We have all received an email or text, read it and thought, wait….what did I just read? We have also all started to read the first sentence of something, lost interest and immediately proceed to something else. Just as we have done this to someone else’s work, you can be sure that this exact same thing has happened to something we have written. When you are just talking to your friends this can be slightly annoying, but it won’t really effect you too much. However, once in the workplace, not properly connecting with your audience can cause some serious consequences that can even result in the loss of your job. Now this may seem a little scary, but don’t worry! By understanding user-centered design or UCD, you will be able to become a master at communicating and be able to impress your coworkers along the way. UCD can be used when writing major reports or even when you’re sending everyday email communications. It spans all levels of business, so sit back, grab your thinking cap and get ready to learn all about UCD.
What is UCD
UCD is a way to design your writing which focuses on the needs and abilities of your audience. When applying it to your writing, it can be applied to all levels, including document design, information design and sentence design. I’ll now dive in to each of these aspects in more detail.
- Document Design: Above all else, user-centered documents should make it easy for your audience to find what they are looking for. This can be achieved by including headers that are both informational and easy to read. I highly recommend making use of both bold and underlined type faces. This brings attention to your headings and makes it easy for a user to navigate your writing. Another important thing is to incorporate images into your work. If you are just replying to a quick email then images are not necessary, but when you are creating a presentation or even an informational document explaining how to perform a task, images are a great way to make your writing seems more approachable. Images will also help your reader better understand what you’re trying to convey, as visual content is processed faster than words by the human brain. Check out eleven other reasons to integrate images at Hubspot.com.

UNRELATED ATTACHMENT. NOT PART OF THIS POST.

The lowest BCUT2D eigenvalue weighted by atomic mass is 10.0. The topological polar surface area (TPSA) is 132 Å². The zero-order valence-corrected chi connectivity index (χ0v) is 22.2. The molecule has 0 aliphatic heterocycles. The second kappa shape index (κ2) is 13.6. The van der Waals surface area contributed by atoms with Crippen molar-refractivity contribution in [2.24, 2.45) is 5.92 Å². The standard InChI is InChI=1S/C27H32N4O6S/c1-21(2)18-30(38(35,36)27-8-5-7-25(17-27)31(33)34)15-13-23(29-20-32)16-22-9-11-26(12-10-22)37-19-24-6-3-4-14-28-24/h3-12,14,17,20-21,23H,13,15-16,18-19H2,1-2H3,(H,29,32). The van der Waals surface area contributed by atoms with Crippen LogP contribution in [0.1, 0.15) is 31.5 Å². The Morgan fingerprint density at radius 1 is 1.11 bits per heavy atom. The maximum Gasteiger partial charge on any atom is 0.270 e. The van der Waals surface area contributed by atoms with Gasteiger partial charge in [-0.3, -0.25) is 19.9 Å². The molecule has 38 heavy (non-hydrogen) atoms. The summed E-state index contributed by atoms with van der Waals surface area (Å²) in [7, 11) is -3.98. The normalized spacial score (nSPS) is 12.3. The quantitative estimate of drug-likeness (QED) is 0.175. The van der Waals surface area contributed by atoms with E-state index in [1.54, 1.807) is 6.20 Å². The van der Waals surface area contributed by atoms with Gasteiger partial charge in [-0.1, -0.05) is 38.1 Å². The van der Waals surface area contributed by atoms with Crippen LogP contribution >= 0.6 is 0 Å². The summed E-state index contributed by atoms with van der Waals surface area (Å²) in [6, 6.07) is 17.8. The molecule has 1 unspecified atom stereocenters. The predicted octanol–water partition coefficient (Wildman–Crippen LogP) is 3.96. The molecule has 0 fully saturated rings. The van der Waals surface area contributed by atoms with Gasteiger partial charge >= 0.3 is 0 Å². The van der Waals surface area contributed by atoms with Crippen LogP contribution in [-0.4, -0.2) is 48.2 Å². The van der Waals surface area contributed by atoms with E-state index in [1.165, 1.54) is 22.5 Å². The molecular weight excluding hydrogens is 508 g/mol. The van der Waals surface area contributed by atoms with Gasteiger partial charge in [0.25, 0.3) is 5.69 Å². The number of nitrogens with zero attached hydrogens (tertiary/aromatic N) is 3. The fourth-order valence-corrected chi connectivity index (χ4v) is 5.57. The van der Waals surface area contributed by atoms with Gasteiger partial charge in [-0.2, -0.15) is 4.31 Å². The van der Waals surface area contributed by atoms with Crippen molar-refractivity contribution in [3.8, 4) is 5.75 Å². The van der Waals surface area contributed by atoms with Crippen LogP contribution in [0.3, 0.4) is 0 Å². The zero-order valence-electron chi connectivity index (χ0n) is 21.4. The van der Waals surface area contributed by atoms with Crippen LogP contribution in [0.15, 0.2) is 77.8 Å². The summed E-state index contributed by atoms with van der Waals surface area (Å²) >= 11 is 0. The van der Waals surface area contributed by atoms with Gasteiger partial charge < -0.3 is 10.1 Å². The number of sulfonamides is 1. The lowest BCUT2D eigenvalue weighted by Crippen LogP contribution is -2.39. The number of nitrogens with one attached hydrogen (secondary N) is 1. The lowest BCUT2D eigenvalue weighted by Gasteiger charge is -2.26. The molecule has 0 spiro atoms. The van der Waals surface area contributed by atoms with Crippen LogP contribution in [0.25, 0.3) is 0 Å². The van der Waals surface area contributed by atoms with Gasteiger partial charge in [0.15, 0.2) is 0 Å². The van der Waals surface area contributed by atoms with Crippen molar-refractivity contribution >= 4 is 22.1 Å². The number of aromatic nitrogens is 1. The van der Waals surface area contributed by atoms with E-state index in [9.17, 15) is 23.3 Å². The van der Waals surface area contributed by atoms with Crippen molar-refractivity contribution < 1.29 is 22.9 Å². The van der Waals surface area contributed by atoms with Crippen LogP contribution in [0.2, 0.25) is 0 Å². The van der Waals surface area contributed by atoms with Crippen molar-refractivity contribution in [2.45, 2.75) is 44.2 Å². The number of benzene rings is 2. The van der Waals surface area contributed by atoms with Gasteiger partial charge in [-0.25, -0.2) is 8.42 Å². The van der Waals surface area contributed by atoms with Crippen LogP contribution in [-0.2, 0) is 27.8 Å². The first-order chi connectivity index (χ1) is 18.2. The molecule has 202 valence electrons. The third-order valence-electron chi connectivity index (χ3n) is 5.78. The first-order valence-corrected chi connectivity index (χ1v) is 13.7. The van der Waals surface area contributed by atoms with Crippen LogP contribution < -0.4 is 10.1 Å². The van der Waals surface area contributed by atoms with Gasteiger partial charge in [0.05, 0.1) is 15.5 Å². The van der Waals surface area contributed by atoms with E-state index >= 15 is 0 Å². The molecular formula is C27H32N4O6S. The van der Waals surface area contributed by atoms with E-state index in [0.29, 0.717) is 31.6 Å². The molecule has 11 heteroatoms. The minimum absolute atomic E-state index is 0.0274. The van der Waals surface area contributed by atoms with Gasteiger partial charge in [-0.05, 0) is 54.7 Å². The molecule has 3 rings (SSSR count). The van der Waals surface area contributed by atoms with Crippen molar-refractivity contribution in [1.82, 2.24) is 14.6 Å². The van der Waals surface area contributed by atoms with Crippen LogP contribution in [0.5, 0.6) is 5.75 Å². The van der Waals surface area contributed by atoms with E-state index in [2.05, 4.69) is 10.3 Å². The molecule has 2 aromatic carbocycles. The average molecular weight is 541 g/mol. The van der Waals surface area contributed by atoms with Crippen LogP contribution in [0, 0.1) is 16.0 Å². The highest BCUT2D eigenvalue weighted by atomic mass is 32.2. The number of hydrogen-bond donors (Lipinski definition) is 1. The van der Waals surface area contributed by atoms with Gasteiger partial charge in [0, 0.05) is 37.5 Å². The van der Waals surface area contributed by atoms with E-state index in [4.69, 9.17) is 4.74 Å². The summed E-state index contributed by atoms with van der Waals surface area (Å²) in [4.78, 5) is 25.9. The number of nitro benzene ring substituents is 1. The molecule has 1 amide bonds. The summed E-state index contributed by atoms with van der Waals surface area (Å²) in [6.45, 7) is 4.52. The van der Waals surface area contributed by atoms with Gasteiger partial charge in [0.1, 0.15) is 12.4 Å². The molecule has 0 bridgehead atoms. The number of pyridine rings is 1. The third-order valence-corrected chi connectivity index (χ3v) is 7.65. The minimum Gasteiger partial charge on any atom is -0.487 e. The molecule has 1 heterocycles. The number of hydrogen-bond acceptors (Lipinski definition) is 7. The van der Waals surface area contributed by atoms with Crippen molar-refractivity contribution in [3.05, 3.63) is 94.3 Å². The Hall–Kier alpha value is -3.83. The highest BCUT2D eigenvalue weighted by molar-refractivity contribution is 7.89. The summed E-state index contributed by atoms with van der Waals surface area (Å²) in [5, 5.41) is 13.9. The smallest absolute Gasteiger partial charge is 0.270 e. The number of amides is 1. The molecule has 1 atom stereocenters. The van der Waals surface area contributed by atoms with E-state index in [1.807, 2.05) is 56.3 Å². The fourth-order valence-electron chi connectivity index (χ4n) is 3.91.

- Information Design: After you make sure your audience can easily navigate your document, you want to focus on making it easy to understand. A good first step is to organize your document so it goes from general to specific. Start by laying out the main points and then use the rest of your writing to go in to specific details. Also, your topic sentences are extremely important, especially if you are providing your team or manager with a status update on a project. Topic sentences can be the sentences that determine if your audience will actually spend the time reading your whole document. When people have a lot on their plate, they will resort to skimming the document by checking out the major points mentioned in the topic sentences and then determining if they should read more. “You must help your audience decide to stick with you by being succinct and clear in your narrative”. More on clearly stating your point can be found at Forbes.com.
- Sentence Design: This ties in very closely with information design in the aspect that you need to make your writing easy to understand. Each sentence should have the main point come first as the bottom line should always be up front. Also, if you are sending out an email that includes complex information on how to complete a task, you need to explain things in a way that doesn’t dumb things down, but helps your reader comprehend the issue at hand. Try and simplify the tasks you assign because unnecessarily increasing the users’ mental effort is something to be avoided at all costs. You can read more into the key principles of UCD by visiting UsabilityNet.org.
Incorporating UCD causes your audience to be engaged in what you have to say while guaranteeing that they understand the points you want to convey.